American Museum of Natural History

American Museum of Natural History The American Museum of Natural History is one of the world's preeminent scientific and cultural institutions. Since its founding in 1869, the American Museum of Natural History has collected more than 33 million specimens relating to the natural world and human cultures.
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The Museum showcases its amazing treasures in the exhibit halls, and behind the scenes more than 200 scientists are at work making new discoveries. Millions of people from around the world visit the Museum each year.

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Here’s a fun coffee fact to consider this National Coffee Day. Have you ever heard of “civet coffee?” It’s coffee that h...
09/29/2020

Here’s a fun coffee fact to consider this National Coffee Day. Have you ever heard of “civet coffee?” It’s coffee that has been harvested from the poop of the Malayan civet (Viverra tangalunga)! Part of this mostly nocturnal omnivore’s diet includes coffee cherries; when consumed, it digests the flesh of the fruit, and then excretes the beans! This critter is native to Southeast Asia, where it lives in a variety of habitats, including forests and grasslands. It’s a member of the Viverridae family, which includes more than 30 species of civets, genets, linsangs, and binturongs across Southeast Asia and Africa.
Photo: Cloudtail the Snow Leopard, flickr

To remember frequented paths and keep track of its territory, the red river hog (Potamochoerus porcus) scrapes tree trun...
09/29/2020

To remember frequented paths and keep track of its territory, the red river hog (Potamochoerus porcus) scrapes tree trunks and uses scent marks. It spends the majority of its time in search of food, leveraging its sharp sense of smell to track down snacks like fruits, seeds, grasses, and nuts. It isn’t a picky eater and may even eat carrion or elephant dung if there are undigested seeds in it. This clever swine is native to parts of western and central Africa and Madagascar, where it lives in a variety of habitats such as forests, savannas, and swamps.
Photo: Rufus46, CC-BY-SA-3.0, Wikimedia Commons

Meet the Agami Heron (Agamia agami)! You can find this bird in wetland habitats in parts of Central and South America, s...
09/28/2020

Meet the Agami Heron (Agamia agami)! You can find this bird in wetland habitats in parts of Central and South America, specifically around the Amazon and Orinoco rivers—if you can spot it, that is. One might think that this bird’s ornate plumage would make it easy to find, but it’s known to keep super still for extended periods of time, making it difficult to discern. It often stands motionless in or along shallow water, waiting for prey, like fish, to come near. Then its long, powerful neck darts out to strike.
Photo: Chris Jimenez, flickr

In honor of Katmai National Park & Preserve's #FatBearWeek, we’re highlighting a couple of the Museum’s heftiest bears: ...
09/28/2020

In honor of Katmai National Park & Preserve's #FatBearWeek, we’re highlighting a couple of the Museum’s heftiest bears: the Alaska brown bears! Did you know? Thanks to nutrient-rich salmon, brown bears on the Alaska Peninsula coast and islands are some of the largest terrestrial carnivores today. Brown bears that live inland (such as the grizzly bears) eat mainly plants—and can be half the size. This diorama features two bears who have gathered at a stream near Canoe Bay, Alaska, lured by the first fish of the salmon run. The millions of salmon that swim upstream each summer are a huge boon for bears, helping them regain body mass after winter hibernation.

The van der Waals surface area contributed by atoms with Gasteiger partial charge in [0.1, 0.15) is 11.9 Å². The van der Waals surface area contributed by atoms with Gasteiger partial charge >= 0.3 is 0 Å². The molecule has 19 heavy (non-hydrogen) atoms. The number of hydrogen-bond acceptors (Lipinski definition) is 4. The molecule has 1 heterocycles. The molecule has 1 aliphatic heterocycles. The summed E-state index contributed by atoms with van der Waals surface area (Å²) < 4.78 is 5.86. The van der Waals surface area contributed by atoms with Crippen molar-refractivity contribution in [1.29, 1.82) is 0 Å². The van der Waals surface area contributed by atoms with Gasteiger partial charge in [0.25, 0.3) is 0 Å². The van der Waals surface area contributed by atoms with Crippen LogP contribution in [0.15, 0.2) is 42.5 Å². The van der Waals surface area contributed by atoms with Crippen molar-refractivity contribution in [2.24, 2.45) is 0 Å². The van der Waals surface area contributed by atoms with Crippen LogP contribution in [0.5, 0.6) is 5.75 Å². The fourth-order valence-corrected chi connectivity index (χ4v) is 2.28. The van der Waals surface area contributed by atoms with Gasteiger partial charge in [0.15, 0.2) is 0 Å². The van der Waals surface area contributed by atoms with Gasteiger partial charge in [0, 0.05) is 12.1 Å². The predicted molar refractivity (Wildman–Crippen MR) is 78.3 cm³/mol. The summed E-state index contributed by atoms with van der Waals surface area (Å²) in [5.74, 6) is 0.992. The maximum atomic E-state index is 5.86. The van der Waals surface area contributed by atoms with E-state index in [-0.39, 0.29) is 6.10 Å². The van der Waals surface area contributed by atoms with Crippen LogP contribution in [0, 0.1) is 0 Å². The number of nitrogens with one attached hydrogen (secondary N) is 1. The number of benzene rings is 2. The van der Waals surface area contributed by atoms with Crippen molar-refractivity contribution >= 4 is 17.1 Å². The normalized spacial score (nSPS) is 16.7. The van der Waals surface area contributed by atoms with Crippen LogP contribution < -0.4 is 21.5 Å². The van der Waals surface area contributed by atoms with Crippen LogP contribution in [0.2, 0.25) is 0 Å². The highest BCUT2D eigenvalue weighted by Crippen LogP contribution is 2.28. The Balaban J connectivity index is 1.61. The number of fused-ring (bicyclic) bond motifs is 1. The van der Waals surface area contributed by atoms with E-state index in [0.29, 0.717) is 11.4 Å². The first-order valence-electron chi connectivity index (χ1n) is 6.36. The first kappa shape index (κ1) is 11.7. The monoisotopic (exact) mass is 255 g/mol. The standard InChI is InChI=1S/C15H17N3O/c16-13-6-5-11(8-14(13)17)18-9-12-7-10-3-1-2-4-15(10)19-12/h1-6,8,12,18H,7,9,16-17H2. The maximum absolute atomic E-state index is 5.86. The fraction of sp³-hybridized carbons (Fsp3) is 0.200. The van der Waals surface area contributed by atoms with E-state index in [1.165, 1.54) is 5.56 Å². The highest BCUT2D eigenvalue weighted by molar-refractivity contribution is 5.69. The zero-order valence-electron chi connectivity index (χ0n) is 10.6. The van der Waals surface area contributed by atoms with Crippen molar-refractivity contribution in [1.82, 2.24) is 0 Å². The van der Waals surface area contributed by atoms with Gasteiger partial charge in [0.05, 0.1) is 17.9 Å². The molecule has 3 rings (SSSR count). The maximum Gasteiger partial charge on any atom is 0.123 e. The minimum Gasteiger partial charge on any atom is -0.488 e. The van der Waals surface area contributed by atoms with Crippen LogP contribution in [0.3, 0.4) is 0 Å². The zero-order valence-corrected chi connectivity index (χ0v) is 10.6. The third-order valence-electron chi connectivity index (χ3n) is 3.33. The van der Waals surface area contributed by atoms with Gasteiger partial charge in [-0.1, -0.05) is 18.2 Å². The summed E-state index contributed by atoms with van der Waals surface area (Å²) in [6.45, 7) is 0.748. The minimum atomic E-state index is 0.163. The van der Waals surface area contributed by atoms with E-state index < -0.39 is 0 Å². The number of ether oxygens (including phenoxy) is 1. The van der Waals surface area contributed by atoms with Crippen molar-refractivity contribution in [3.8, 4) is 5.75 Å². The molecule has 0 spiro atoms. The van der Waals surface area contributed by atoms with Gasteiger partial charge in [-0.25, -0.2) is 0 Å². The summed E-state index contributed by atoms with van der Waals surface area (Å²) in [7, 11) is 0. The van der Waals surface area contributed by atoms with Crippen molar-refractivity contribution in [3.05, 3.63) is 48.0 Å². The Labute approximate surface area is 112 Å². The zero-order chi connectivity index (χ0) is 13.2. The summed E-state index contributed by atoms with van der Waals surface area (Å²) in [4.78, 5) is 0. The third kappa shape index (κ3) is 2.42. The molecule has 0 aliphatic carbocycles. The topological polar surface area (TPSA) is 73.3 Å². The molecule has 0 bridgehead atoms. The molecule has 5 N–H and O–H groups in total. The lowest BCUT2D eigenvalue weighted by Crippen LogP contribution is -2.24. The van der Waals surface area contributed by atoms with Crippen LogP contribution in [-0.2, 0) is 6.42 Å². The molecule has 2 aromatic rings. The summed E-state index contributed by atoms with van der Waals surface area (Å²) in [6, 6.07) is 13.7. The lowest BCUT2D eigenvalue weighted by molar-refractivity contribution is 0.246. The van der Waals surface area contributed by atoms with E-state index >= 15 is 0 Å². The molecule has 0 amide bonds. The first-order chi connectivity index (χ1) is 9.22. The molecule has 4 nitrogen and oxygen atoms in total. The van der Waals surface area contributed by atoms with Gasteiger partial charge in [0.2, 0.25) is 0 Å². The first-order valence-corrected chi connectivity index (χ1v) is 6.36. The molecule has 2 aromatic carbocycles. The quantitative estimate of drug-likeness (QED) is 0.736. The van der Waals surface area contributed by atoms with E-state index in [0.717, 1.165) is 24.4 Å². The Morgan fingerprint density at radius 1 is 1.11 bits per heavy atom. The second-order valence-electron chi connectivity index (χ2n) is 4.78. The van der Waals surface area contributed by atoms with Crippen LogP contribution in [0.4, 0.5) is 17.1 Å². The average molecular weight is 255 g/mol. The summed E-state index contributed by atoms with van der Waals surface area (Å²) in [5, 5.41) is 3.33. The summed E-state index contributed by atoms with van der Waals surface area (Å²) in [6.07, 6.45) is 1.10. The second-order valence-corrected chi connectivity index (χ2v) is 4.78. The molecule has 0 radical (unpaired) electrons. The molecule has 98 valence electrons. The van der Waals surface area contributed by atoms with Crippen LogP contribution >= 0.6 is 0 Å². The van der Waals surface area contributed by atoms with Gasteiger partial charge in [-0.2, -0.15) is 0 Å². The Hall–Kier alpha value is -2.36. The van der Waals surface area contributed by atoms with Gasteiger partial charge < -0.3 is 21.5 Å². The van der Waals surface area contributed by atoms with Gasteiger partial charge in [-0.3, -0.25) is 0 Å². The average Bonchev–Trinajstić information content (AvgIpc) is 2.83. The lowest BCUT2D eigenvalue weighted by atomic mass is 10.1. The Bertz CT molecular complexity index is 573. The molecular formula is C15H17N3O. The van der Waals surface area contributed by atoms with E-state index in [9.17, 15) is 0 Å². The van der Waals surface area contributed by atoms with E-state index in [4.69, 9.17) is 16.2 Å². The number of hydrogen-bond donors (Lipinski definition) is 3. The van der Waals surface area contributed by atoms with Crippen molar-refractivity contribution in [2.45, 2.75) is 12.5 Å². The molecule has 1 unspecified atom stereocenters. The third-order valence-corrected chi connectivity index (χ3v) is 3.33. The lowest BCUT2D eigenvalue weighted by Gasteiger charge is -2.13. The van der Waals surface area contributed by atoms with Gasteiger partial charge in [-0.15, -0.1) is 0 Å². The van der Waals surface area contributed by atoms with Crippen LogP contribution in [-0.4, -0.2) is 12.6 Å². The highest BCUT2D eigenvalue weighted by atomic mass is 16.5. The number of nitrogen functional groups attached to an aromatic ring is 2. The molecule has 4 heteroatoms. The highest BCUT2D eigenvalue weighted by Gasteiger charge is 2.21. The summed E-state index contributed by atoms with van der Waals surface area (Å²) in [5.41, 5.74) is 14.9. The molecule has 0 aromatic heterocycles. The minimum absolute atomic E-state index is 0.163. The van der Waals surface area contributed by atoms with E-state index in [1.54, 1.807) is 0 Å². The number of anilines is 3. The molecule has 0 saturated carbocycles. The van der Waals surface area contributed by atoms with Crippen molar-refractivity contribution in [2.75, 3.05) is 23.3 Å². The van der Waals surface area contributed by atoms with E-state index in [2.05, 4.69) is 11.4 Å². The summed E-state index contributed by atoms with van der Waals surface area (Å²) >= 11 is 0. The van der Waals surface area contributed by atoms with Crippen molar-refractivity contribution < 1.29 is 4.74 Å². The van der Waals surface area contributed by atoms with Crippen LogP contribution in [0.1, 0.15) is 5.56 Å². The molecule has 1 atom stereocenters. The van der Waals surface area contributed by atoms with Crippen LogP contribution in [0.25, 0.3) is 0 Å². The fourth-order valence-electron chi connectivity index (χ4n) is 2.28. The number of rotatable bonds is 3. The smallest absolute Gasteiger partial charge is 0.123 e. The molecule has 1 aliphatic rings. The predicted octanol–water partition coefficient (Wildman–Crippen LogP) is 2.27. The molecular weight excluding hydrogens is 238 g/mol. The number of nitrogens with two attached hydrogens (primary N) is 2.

Photo: © AMNH

Cotton ball or bat? It’s the Honduran white bat (Ectophylla alba)! Scientists think that the white fur on this 1.5 inch ...
09/28/2020

Cotton ball or bat? It’s the Honduran white bat (Ectophylla alba)! Scientists think that the white fur on this 1.5 inch (3.8-centimeter)- long bat helps to camouflage it when it’s roosting under a leaf. How so? When sunlight hits the foliage, it casts a green tinge on the bat’s white fur, allowing it to better blend in with its surroundings! This fruit-eating bat is also known for building its own leaf tents, cutting a leaf along the midrib so that the sides fold down to create cover. It usually seeks out leaves with a waxy surface for a waterproof shelter.
Photo: EricksonSmith, flickr

Did you know? The Amur leopard (Panthera pardus orientalis) is the northernmost subspecies of all leopards. It once rang...
09/27/2020

Did you know? The Amur leopard (Panthera pardus orientalis) is the northernmost subspecies of all leopards. It once ranged from the Amur River Basin, at the border between eastern Russia and northeastern China, to the Korean peninsula. But today the critically endangered cat is found mostly in the Russian Far East. Well adapted to the extreme cold, it has a pale, thick coat of fur with hair that can grow to up to 2.7 inches (7 centimeters) long in the winter—longer than its counterparts in warmer climates!
Photo: smerikal, flickr; Amur leopard cub pictured

Behold, the queen triggerfish (Balistes vetula)! This vibrant ocean dweller lives around coral reefs along the eastern a...
09/27/2020

Behold, the queen triggerfish (Balistes vetula)! This vibrant ocean dweller lives around coral reefs along the eastern and western Atlantic Ocean. When being pursued by a predator, this fish will seek shelter in a crevice and clinch its dorsal fin tightly against the walls. By locking its fins into such a position, it makes it hard for the foe to drag it out. The same defense also makes it difficult for a predator to swallow it!
Photo: zsispeo, flickr

Meet the Sulawesi bear cuscus (Ailurops ursinus)! Pro tip: it’s not actually a bear. It’s an arboreal marsupial native t...